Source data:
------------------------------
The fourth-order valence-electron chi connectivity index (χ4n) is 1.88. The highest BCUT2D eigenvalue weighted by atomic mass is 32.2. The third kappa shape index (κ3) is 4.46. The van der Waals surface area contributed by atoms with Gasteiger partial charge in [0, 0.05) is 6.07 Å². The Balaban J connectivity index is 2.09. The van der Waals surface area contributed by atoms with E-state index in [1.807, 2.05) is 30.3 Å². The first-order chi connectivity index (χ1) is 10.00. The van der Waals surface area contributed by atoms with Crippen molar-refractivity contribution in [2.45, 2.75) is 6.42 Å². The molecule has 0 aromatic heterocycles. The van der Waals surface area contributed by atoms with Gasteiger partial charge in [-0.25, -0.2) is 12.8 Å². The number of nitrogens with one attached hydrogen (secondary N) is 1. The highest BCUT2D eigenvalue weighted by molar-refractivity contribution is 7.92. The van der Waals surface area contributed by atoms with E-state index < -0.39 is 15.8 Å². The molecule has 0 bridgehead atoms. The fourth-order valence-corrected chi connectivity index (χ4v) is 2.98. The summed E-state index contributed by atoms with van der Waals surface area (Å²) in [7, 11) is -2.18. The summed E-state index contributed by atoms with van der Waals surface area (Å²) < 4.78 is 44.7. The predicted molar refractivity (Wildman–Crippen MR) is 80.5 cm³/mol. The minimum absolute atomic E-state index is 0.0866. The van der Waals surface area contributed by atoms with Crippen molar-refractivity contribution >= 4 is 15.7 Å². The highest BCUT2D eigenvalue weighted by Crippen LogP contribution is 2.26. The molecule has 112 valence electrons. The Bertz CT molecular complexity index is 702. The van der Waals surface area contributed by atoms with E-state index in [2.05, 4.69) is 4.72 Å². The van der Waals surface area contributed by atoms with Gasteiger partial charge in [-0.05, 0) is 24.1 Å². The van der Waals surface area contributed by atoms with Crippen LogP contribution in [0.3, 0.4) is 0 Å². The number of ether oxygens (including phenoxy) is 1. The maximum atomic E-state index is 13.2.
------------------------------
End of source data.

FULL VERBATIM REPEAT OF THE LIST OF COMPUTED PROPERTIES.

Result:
The fourth-order valence-electron chi connectivity index (χ4n) is 1.88. The highest BCUT2D eigenvalue weighted by atomic mass is 32.2. The third kappa shape index (κ3) is 4.46. The van der Waals surface area contributed by atoms with Gasteiger partial charge in [0, 0.05) is 6.07 Å². The Balaban J connectivity index is 2.09. The van der Waals surface area contributed by atoms with E-state index in [1.807, 2.05) is 30.3 Å². The first-order chi connectivity index (χ1) is 10.00. The van der Waals surface area contributed by atoms with Crippen molar-refractivity contribution in [2.45, 2.75) is 6.42 Å². The molecule has 0 aromatic heterocycles. The van der Waals surface area contributed by atoms with Gasteiger partial charge in [-0.25, -0.2) is 12.8 Å². The number of nitrogens with one attached hydrogen (secondary N) is 1. The highest BCUT2D eigenvalue weighted by molar-refractivity contribution is 7.92. The van der Waals surface area contributed by atoms with E-state index < -0.39 is 15.8 Å². The molecule has 0 bridgehead atoms. The fourth-order valence-corrected chi connectivity index (χ4v) is 2.98. The summed E-state index contributed by atoms with van der Waals surface area (Å²) in [7, 11) is -2.18. The summed E-state index contributed by atoms with van der Waals surface area (Å²) < 4.78 is 44.7. The predicted molar refractivity (Wildman–Crippen MR) is 80.5 cm³/mol. The minimum absolute atomic E-state index is 0.0866. The van der Waals surface area contributed by atoms with Crippen molar-refractivity contribution >= 4 is 15.7 Å². The highest BCUT2D eigenvalue weighted by Crippen LogP contribution is 2.26. The molecule has 112 valence electrons. The Bertz CT molecular complexity index is 702. The van der Waals surface area contributed by atoms with E-state index in [2.05, 4.69) is 4.72 Å². The van der Waals surface area contributed by atoms with Gasteiger partial charge in [-0.05, 0) is 24.1 Å². The van der Waals surface area contributed by atoms with Crippen LogP contribution in [0.3, 0.4) is 0 Å². The number of ether oxygens (including phenoxy) is 1. The maximum atomic E-state index is 13.2.